Cold. Thank you God, I love the cold.

Political signs on windows facing the large cemetery I pass and briefly walk through.  Seems somewhat pointless as the occupants are a. dead and b. a lot of serious industrialists are buried there, living in their little houses, hard at work and uninterested in 21st century signs. And if they did see them, they’d call out the Pinkerton’s.

These houses often have exquisite stained glass windows depicting river scenes.

I noted a skim of ice on an ornamental pond and more interestingly a recently cut down oak, very old from the looks of it. No ducks. I was disappointed to see no airstream trails above. Usually I see many, which intersect and are very beautiful in the sun.

On the main road, Forbes, a couple of guys honked at me, which seems a Pittsburgh kind of thing. I never know who they are, and I always find it a good mystery with which to start the day.

This is a 4 mile walk and in the last third I walk through Frick Park which I am just beginning to explore.  One sees plenty of dogs. Thrillingly I saw a springer spaniel puppy maybe 6 months old who was sprinting around like a demon.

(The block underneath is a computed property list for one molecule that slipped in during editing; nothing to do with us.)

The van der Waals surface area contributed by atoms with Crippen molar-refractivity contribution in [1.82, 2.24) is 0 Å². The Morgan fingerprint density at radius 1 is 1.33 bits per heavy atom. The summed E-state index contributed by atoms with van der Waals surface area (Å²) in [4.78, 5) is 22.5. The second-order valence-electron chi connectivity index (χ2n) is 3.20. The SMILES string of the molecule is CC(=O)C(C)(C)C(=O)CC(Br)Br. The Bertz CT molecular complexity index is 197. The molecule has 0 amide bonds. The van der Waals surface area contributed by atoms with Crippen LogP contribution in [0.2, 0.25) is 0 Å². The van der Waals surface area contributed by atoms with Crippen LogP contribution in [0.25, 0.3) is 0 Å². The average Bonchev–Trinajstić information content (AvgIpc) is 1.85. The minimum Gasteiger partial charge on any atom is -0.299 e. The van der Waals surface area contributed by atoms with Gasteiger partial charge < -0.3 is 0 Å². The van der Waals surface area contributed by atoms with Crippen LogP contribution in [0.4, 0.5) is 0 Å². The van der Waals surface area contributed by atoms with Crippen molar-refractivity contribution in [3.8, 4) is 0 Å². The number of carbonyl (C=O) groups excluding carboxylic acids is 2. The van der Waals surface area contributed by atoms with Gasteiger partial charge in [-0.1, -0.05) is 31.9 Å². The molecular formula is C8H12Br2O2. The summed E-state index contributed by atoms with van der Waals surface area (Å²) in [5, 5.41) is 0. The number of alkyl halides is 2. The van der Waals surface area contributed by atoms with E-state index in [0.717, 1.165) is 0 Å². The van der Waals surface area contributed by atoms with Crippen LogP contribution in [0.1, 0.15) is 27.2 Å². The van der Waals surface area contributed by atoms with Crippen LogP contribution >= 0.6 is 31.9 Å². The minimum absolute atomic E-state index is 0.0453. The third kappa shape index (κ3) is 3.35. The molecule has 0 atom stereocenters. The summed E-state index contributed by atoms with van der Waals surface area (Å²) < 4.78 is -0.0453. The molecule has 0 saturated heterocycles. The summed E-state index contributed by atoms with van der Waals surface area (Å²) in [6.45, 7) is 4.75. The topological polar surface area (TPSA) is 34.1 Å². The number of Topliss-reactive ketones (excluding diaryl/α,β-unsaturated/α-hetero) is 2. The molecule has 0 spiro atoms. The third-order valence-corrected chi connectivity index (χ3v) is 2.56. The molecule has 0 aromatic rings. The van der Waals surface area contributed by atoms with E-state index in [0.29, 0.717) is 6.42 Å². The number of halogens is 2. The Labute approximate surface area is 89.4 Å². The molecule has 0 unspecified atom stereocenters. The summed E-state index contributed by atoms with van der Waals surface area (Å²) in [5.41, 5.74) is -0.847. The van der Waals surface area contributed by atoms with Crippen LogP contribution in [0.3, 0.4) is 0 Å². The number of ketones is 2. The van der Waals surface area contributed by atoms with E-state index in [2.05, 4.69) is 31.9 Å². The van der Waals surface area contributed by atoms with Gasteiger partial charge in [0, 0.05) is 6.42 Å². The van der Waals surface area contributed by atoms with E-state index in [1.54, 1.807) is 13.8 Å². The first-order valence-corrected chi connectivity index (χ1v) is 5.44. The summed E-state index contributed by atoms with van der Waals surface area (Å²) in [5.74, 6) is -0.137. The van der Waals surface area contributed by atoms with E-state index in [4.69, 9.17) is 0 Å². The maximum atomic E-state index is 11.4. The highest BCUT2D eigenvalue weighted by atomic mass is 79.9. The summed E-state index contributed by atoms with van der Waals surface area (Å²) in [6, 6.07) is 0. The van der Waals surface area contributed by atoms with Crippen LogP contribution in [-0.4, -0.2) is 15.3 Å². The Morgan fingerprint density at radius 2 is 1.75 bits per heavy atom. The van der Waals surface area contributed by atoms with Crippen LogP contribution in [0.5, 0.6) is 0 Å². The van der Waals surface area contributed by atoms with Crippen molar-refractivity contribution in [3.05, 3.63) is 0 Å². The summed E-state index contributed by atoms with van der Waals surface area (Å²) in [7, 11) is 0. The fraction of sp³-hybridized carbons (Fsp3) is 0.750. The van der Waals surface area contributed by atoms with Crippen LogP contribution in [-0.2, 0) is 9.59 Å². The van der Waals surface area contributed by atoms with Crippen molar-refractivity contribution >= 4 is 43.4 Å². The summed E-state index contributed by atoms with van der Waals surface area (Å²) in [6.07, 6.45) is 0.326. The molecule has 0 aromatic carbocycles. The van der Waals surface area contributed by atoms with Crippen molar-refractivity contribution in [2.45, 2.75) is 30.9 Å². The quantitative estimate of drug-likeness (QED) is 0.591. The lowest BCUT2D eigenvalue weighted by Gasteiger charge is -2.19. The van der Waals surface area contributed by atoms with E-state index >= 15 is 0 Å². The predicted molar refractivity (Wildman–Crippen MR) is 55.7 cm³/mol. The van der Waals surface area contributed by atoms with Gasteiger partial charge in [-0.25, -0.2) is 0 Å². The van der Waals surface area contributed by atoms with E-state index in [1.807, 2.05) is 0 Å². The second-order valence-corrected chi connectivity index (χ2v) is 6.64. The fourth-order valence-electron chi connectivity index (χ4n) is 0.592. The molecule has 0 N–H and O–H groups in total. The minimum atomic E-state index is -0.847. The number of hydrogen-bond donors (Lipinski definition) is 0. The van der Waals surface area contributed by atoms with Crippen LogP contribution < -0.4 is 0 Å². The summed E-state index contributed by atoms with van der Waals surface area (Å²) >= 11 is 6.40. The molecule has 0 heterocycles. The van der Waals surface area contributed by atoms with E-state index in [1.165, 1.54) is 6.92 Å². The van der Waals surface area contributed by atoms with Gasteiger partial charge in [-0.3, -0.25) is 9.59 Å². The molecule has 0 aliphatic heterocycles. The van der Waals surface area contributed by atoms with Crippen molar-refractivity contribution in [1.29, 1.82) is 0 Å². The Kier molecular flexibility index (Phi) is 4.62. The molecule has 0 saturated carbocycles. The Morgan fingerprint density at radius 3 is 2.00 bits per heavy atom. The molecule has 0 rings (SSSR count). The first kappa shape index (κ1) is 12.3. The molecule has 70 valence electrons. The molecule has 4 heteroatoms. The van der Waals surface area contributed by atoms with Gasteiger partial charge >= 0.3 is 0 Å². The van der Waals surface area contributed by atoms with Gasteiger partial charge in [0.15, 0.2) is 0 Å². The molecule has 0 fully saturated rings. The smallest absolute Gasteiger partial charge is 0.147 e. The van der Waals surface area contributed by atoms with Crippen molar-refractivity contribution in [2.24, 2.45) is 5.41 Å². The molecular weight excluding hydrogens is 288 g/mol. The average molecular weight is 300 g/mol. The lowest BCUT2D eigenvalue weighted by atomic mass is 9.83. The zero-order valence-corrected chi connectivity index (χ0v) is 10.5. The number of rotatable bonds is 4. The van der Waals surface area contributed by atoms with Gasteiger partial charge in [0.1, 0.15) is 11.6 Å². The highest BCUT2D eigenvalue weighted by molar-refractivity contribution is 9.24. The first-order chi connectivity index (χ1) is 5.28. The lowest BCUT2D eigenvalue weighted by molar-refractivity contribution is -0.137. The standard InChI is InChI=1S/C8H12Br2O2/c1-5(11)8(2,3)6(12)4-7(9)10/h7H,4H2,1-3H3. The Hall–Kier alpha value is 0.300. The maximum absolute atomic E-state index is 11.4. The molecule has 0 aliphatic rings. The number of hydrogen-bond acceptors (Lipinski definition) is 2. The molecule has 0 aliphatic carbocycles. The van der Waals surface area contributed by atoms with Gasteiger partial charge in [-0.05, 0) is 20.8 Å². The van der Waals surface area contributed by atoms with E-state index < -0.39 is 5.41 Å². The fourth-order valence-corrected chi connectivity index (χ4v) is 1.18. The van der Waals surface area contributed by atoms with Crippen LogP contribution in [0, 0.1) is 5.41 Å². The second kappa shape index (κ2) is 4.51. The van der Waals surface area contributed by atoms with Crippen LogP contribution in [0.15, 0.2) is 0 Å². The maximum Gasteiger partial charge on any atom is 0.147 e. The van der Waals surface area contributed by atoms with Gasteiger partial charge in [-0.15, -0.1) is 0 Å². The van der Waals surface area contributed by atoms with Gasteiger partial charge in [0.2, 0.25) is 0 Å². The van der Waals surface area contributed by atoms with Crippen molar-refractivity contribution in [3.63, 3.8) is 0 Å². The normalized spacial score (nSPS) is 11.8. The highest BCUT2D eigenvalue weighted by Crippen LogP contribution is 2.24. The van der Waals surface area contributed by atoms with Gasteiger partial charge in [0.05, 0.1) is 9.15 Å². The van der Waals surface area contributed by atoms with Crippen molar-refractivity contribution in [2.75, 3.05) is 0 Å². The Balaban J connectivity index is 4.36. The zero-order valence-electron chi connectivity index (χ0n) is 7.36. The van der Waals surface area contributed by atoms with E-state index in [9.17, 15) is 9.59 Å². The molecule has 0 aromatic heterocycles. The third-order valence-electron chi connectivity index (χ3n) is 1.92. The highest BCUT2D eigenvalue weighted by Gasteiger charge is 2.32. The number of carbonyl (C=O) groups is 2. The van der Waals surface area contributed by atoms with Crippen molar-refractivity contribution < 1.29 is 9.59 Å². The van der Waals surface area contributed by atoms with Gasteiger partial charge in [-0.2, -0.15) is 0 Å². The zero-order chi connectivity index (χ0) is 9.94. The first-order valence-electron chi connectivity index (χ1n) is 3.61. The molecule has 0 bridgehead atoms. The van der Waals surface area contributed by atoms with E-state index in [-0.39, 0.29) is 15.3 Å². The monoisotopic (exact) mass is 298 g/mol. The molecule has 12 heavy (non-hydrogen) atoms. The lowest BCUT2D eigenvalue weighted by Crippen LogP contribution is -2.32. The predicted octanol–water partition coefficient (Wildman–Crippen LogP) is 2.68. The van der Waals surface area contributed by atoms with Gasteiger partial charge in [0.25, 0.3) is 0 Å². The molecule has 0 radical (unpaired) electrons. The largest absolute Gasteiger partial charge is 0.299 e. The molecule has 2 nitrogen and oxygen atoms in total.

The man and the dog went down one of paths that I can see from above.  I am determined to follow this long path soon. It goes under Forbes Avenue.

There is a certain dreamlike quality to this landscape. it is much more temperate than Maine, much more overgrown, less sere. It often seems to entail plant life overcoming ruins, which was something I also noticed in Providence. Growing over the remains of eras, generations, lost powers and principalities.

Fittingly the landscape also reminds me of all the Maine boys who died at Gettysburg and elsewhere in this part of the country. They are buried in small Maine cemeteries such as Oak Grove in Gardiner. I think of how unbearably hot it must have been for them here in Pennsylvania.

Because of the overgrowth and a febrile quality this landscape seems rather dreamlike. It contains  unexpected sights, such deer in the cemetery or adjoining park. Does and fawns spring ahead of you 10 feet away. When I lived in Maine, the snow in the back of the house was beaten down with deer trails. They came at night and I never saw them. Here I have looked down at deer  from Forbes Ave. in the middle of rush hour.

I have also seen hawks sitting on high tree branches. Looking down at them; this is the disconcerting part.

There is a project I would like to do, which is go to a different neighborhood each weekend and just walk and later write about the place. I would resist the temptation to take photos and not see, although I might take pictures of the intriguing and stately monuments around the city. Which all have a story, like those of the long- forgotten tombs and the people whizzing by them on the way to work.



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